Who gets to decide which parts are literal history and which are figurative? No one questions that almost all of Revelation is figurative (except the Left Behind crowd) but mention that Genesis could be figurative and people lose their minds.
4 “Where were you when I laid the earth’s foundation?
Tell me, if you understand.
5 Who marked off its dimensions? Surely you know!
Who stretched a measuring line across it?
6 On what were its footings set,
or who laid its cornerstone—
7 while the morning stars sang together
and all the angels shouted for joy?
But yet in Genesis 1, the stars were created on the 4th day … AFTER the earth was created.
So which is it? Who is telling the truth? The author of Genesis (whoever that is) or God speaking in Job? The stars sang when the earth was created but the earth was created four days before the stars?
The problem with taking Genesis as history and saying that believing it is insanely accurate in its accounts of Creation or the Flood or the Tower of Babel sets you up to eventually become an atheist, an agnostic, or a deceived Christian who utilizes PMMD – the Perpetual Miracle Machine Defense. Once that pillar is shaken (and it will be shaken if not completely destroyed), it becomes an either/or proposition. For too many in the YEC/AiG crowd, Genesis [as real history] has become their god.
If Genesis is history, do you really believe that the Chinese, the Japanese, the Aleutians, and the peoples inhabiting the Americas 5000-6000 years ago all came to Egypt for grain? The Bible says that all the people of the earth came to Joseph for grain … How did they know, in Japan, when there was a great famine, that there was grain in Egypt? At some point, we have to get real.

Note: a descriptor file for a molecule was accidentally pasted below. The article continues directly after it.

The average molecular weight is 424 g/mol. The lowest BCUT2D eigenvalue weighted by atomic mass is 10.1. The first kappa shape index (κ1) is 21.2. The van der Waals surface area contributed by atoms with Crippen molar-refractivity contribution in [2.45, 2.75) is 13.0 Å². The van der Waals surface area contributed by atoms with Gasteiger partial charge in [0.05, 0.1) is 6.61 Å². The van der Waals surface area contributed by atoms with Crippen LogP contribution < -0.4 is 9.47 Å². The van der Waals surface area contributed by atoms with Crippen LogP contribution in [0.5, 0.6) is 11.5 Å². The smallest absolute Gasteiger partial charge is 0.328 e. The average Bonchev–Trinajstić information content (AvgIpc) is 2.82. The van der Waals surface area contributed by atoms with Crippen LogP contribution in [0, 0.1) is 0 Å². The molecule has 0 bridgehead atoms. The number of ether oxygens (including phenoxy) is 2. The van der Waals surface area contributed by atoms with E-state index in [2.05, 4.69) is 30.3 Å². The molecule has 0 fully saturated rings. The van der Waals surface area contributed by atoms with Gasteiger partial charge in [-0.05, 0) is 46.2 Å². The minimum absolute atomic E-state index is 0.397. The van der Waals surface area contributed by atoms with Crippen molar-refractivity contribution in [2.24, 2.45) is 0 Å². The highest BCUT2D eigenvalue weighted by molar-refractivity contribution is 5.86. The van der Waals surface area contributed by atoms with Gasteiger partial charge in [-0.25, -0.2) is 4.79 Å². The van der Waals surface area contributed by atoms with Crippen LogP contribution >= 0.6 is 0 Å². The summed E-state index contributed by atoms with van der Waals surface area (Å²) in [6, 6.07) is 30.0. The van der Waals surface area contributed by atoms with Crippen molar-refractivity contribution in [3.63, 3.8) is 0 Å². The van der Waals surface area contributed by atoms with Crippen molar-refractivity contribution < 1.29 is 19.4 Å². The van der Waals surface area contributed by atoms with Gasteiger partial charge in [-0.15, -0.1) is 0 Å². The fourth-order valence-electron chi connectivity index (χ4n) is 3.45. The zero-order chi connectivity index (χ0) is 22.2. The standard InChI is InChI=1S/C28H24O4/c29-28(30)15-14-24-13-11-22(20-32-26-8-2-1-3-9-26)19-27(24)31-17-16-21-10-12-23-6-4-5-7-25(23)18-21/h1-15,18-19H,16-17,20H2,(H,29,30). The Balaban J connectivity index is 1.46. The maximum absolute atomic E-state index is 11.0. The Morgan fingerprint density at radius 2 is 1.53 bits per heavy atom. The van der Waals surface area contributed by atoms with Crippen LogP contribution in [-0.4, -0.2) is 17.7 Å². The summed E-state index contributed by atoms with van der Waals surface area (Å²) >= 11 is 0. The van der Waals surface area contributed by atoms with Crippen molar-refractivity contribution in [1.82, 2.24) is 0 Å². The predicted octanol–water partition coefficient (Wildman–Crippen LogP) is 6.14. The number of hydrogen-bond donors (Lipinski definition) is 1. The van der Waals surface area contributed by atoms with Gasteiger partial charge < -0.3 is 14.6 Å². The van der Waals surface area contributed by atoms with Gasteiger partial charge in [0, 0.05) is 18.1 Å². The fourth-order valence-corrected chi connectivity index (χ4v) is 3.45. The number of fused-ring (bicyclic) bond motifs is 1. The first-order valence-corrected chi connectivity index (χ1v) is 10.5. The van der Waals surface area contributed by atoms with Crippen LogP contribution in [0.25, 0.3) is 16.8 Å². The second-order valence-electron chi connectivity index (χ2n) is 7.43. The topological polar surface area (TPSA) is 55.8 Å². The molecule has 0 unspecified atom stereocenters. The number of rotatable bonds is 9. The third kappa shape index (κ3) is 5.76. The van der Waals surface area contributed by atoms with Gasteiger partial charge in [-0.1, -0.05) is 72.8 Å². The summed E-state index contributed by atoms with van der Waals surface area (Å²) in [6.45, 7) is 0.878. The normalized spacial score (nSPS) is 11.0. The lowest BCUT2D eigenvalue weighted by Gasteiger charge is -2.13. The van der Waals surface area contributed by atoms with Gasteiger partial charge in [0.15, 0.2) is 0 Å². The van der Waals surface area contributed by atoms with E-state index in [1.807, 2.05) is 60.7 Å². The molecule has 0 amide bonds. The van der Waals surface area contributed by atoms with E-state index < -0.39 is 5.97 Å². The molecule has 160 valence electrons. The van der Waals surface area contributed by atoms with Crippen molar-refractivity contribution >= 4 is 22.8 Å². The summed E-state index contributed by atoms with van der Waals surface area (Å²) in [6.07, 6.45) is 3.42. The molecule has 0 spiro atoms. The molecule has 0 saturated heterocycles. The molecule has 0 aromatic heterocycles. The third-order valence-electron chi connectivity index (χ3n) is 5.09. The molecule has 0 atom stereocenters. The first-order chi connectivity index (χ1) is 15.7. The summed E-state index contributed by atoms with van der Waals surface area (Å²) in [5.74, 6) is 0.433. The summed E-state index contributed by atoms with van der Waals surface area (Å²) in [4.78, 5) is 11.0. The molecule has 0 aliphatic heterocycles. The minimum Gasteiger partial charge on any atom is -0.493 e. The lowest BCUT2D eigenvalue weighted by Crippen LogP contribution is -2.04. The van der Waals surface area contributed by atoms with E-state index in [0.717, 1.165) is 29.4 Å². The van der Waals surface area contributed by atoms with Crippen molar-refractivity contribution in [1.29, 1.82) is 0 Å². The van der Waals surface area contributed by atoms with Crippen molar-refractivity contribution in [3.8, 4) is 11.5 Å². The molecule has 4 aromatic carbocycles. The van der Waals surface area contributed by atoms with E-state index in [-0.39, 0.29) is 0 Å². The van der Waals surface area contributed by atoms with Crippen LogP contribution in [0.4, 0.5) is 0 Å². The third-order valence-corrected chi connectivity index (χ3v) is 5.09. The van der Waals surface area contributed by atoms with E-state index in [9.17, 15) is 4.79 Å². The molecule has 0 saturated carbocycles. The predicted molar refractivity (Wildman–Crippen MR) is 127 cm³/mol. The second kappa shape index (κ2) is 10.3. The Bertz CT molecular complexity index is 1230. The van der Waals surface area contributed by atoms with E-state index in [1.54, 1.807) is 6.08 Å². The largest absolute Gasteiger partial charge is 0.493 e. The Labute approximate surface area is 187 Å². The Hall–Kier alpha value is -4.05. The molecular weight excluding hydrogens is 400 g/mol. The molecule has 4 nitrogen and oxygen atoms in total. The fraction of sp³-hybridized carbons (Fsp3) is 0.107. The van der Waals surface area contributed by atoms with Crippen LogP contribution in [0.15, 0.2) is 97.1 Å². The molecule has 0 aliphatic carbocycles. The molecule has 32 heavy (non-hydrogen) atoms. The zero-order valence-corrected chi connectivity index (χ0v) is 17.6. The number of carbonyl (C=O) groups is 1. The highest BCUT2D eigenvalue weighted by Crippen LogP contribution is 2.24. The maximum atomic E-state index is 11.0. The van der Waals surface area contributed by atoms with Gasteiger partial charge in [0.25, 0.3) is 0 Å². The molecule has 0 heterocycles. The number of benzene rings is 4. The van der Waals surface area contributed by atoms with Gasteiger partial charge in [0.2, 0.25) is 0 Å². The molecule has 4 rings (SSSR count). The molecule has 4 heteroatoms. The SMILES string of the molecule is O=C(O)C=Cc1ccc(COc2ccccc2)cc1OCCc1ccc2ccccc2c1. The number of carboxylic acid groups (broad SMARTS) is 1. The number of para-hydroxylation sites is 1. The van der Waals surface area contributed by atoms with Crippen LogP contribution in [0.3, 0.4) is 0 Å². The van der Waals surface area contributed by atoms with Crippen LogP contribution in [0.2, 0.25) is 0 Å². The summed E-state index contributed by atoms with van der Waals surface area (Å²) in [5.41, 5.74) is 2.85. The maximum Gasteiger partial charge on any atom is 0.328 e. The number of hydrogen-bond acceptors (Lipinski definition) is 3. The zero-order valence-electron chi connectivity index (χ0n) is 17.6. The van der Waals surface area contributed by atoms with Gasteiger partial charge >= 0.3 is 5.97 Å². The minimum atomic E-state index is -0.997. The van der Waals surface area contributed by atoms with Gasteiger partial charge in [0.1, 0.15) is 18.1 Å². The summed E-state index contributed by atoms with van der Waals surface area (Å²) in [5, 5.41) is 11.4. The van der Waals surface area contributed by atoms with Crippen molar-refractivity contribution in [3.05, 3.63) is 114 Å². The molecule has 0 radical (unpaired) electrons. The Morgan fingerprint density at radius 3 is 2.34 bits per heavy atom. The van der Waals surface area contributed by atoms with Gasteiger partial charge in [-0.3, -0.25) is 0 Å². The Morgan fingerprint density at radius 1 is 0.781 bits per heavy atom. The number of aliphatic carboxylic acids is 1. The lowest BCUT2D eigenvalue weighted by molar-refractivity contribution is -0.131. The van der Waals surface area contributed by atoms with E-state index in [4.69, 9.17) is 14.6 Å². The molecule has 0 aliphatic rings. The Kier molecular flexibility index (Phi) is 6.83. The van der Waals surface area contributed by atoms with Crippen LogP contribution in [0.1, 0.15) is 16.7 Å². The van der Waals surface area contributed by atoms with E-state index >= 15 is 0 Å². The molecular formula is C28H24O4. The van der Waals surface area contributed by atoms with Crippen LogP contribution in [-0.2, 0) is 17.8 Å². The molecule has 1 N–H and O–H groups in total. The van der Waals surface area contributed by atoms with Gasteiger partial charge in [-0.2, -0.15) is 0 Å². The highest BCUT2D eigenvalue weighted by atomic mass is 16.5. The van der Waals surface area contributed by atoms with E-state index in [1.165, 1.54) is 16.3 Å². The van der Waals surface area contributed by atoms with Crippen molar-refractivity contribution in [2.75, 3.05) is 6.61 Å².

Much of Hebrew history in the Bible is rife with hyperbole and exaggeration. That doesn’t detract from the lessons it teaches nor does it detract from the majesty of God’s creation. It also doesn’t mean that Paul, Jesus, or the disciples were uninformed idiots going about peddling a pack of lies. What it DOES mean is that you have to study to present yourself to God as one approved, a worker who has no need to be ashamed, rightly handling the word of truth. What is the author trying to convey? What does this teach us about God? What can we learn about his character?
What’s so often forgotten is that all these stories were passed down for thousands of years before the Hebrew language even emerged, yet we’re supposed to take these stories as if they were a blow-by-blow commentary of HOW rather than an exposition on WHO, WHY, and WHAT … all finally written in Hebrew around 800BC.
I’d recommend John H Walton’s books as well as his teachings on YouTube.